Can I legally quitclaim to my husband to avoid future creditors from attaching a lien to our jointly owned house? 10 Answers as of April 29, 2013Can I legally stop future attempts of creditors, past credit card debts that are now in collections, to place judgement liens on our jointly owned house by quitclaim of the deed to my husband's name? I currently have a lien on the house from a judgement from a creditor and have negotiated a settlement with the creditors attorney. It will take a while for them to remove the lien. In the mean time, can I currently quitclaim the deed to my husband to stop any other collection creditors from placing any additional liens on the house or do I have to wait until the current lien is removed?
James T. Weiner & Associates, P.C. | James T. Weiner
In MICHIGAN if the house is in both of your name a creditor should not lien the house unless it is a judgment from a JOINT CREDITOR, i.e. the judgment is against both of you (that is unless sit is a governmental lien so). because houses that are held jointly by a husband and wife are held as an entirety. If the judgment is against both of you quit claiming it to him will do nothing but make it easier to get the house Get yourself a good attorney.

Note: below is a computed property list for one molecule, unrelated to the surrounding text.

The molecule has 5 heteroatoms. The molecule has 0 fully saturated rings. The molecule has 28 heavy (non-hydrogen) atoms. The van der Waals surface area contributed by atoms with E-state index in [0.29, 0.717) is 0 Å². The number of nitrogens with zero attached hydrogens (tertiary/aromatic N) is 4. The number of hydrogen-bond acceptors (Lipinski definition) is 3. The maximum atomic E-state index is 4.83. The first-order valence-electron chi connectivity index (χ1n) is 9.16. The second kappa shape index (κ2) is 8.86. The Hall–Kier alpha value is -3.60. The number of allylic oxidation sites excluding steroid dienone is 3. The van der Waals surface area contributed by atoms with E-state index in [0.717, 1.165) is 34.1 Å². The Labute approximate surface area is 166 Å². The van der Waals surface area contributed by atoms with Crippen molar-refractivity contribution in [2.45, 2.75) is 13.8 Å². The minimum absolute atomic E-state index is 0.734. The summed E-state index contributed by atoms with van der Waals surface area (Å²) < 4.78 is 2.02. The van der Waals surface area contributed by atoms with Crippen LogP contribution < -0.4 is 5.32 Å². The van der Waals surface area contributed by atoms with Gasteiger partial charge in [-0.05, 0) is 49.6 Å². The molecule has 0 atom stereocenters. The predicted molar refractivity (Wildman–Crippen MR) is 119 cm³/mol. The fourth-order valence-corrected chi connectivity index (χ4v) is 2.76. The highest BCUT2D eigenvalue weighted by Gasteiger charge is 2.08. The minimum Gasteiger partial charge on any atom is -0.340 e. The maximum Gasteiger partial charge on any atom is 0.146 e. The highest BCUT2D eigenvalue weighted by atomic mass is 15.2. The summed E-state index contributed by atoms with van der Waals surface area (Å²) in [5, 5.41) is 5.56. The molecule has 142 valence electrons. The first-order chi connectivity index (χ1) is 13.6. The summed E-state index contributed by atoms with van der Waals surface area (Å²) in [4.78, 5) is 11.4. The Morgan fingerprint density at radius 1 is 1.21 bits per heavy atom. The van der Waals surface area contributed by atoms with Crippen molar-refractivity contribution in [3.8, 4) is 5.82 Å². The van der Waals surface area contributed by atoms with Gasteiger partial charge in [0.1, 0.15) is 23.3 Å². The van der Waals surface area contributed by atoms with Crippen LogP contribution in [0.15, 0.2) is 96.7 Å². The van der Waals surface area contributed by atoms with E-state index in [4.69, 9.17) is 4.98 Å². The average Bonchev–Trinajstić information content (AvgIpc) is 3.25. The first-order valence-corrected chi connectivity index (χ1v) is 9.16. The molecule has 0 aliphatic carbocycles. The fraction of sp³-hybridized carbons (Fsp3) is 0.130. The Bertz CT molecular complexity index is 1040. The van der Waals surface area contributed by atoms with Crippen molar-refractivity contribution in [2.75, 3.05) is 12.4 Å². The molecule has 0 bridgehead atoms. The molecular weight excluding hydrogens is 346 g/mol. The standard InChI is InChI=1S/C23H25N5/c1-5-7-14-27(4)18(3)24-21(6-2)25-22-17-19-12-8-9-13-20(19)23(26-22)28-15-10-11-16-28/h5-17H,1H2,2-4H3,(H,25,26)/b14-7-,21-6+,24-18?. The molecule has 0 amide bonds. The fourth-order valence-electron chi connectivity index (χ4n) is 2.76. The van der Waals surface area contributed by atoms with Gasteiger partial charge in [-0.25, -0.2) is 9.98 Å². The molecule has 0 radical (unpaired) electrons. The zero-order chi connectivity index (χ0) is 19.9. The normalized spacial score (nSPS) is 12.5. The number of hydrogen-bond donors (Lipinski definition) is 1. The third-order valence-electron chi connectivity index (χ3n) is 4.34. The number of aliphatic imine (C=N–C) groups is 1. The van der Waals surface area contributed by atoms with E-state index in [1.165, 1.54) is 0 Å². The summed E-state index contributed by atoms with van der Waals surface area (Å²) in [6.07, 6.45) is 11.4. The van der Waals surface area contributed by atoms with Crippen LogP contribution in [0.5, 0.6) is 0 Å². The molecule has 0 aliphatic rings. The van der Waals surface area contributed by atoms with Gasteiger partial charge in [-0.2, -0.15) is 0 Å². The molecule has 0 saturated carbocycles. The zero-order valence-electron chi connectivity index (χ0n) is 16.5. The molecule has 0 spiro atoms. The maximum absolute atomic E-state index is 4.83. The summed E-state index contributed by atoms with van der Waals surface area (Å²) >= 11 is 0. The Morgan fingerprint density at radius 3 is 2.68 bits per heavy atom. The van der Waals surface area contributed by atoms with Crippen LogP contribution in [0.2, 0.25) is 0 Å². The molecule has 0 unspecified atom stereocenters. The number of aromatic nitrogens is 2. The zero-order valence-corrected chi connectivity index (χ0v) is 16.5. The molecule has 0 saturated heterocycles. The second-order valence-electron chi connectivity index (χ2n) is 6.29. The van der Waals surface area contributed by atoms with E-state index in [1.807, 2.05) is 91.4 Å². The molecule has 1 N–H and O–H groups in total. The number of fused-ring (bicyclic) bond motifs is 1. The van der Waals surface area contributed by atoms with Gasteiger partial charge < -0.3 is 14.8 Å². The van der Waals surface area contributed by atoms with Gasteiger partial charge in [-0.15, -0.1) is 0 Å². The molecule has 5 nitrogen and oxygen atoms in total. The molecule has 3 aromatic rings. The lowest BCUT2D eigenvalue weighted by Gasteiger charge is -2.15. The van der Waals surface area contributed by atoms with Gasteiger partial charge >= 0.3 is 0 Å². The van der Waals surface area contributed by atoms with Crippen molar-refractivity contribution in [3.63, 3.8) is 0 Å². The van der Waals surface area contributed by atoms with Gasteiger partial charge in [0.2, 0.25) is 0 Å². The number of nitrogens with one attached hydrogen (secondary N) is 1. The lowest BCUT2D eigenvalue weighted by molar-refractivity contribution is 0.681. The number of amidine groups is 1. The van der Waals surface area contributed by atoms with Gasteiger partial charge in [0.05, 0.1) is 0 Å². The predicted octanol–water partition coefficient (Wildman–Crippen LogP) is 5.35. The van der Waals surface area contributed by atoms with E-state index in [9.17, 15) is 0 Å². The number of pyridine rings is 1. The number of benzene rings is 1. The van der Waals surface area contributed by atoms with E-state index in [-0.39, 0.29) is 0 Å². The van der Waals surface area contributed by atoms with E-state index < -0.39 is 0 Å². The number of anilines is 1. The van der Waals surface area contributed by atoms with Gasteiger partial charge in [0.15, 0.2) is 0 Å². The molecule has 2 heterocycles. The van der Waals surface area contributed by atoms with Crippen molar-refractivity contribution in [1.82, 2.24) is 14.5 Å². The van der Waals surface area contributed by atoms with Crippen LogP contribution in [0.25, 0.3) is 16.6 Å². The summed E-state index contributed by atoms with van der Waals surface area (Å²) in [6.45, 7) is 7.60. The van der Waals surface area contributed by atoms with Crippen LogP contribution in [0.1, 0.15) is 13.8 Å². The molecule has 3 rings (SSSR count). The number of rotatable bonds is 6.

Answer Applies to: Michigan
Hunter Law Office | Rachel Lea Hunter
Why would you do this? The house is protected as long as it is owned as a tenancy by the entireties, i.e., its owned you and your husband as husband and wife. If you have a judgment lien already then you cannot dispose of assets for the purpose of defrauding your creditors. That is a fraudulent conveyance. Judgments automatically become liens against the real property if this is NC. Not all states are like this though. The lien attaches to any real property that you own and if you try to convey or sell it the lien will follow so I don't quite see what you are getting out of this. If you are in NC, please consult with myself or another attorney before you do something drastic that is going to end up having negative consequences.
Answer Applies to: North Carolina
Edelman, Combs, Latturner & Goodwin, LLC | Daniel A. Edelman
Property transfers for the purpose of avoiding known liabilities may be subject to being set aside as fraudulent conveyances if not made for fair market value. If this problem did not exist, a tenancy by the entireties is preferable.
Answer Applies to: Illinois